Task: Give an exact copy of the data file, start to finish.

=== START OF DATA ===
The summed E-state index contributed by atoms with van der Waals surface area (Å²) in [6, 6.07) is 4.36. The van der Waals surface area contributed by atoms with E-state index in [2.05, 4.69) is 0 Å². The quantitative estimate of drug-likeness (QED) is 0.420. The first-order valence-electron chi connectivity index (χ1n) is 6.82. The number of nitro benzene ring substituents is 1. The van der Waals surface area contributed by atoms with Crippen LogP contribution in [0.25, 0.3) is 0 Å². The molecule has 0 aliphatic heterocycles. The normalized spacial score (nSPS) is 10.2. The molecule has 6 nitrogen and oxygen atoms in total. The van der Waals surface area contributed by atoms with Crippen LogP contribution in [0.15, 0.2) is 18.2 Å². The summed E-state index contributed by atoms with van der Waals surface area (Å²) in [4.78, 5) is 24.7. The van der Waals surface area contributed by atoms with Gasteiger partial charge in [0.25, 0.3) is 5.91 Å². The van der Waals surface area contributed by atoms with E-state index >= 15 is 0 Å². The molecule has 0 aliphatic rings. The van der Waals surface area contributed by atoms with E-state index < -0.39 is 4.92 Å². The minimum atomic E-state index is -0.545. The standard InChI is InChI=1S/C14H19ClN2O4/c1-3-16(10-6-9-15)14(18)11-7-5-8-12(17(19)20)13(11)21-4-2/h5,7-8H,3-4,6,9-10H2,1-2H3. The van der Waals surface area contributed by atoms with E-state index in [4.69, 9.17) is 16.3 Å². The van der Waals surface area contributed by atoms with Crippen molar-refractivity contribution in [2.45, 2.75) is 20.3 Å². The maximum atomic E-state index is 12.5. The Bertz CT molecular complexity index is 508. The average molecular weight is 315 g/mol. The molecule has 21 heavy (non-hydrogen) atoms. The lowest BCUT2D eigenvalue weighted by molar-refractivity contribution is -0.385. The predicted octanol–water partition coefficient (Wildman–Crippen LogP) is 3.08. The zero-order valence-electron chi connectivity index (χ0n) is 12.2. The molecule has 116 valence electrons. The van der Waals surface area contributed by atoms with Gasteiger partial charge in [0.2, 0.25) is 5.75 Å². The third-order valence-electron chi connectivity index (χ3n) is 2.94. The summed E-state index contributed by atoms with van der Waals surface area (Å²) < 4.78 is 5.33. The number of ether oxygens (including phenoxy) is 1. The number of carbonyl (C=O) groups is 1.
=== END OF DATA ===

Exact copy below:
The summed E-state index contributed by atoms with van der Waals surface area (Å²) in [6, 6.07) is 4.36. The van der Waals surface area contributed by atoms with E-state index in [2.05, 4.69) is 0 Å². The quantitative estimate of drug-likeness (QED) is 0.420. The first-order valence-electron chi connectivity index (χ1n) is 6.82. The number of nitro benzene ring substituents is 1. The van der Waals surface area contributed by atoms with Crippen LogP contribution in [0.25, 0.3) is 0 Å². The molecule has 0 aliphatic heterocycles. The normalized spacial score (nSPS) is 10.2. The molecule has 6 nitrogen and oxygen atoms in total. The van der Waals surface area contributed by atoms with Crippen LogP contribution in [0.15, 0.2) is 18.2 Å². The summed E-state index contributed by atoms with van der Waals surface area (Å²) in [4.78, 5) is 24.7. The van der Waals surface area contributed by atoms with Gasteiger partial charge in [0.25, 0.3) is 5.91 Å². The van der Waals surface area contributed by atoms with E-state index >= 15 is 0 Å². The molecule has 0 aliphatic rings. The van der Waals surface area contributed by atoms with E-state index < -0.39 is 4.92 Å². The minimum atomic E-state index is -0.545. The standard InChI is InChI=1S/C14H19ClN2O4/c1-3-16(10-6-9-15)14(18)11-7-5-8-12(17(19)20)13(11)21-4-2/h5,7-8H,3-4,6,9-10H2,1-2H3. The van der Waals surface area contributed by atoms with E-state index in [4.69, 9.17) is 16.3 Å². The van der Waals surface area contributed by atoms with Crippen molar-refractivity contribution in [2.45, 2.75) is 20.3 Å². The maximum atomic E-state index is 12.5. The Bertz CT molecular complexity index is 508. The average molecular weight is 315 g/mol. The molecule has 21 heavy (non-hydrogen) atoms. The lowest BCUT2D eigenvalue weighted by molar-refractivity contribution is -0.385. The predicted octanol–water partition coefficient (Wildman–Crippen LogP) is 3.08. The zero-order valence-electron chi connectivity index (χ0n) is 12.2. The molecule has 116 valence electrons. The van der Waals surface area contributed by atoms with Gasteiger partial charge in [0.2, 0.25) is 5.75 Å². The third-order valence-electron chi connectivity index (χ3n) is 2.94. The summed E-state index contributed by atoms with van der Waals surface area (Å²) < 4.78 is 5.33. The number of ether oxygens (including phenoxy) is 1. The number of carbonyl (C=O) groups is 1.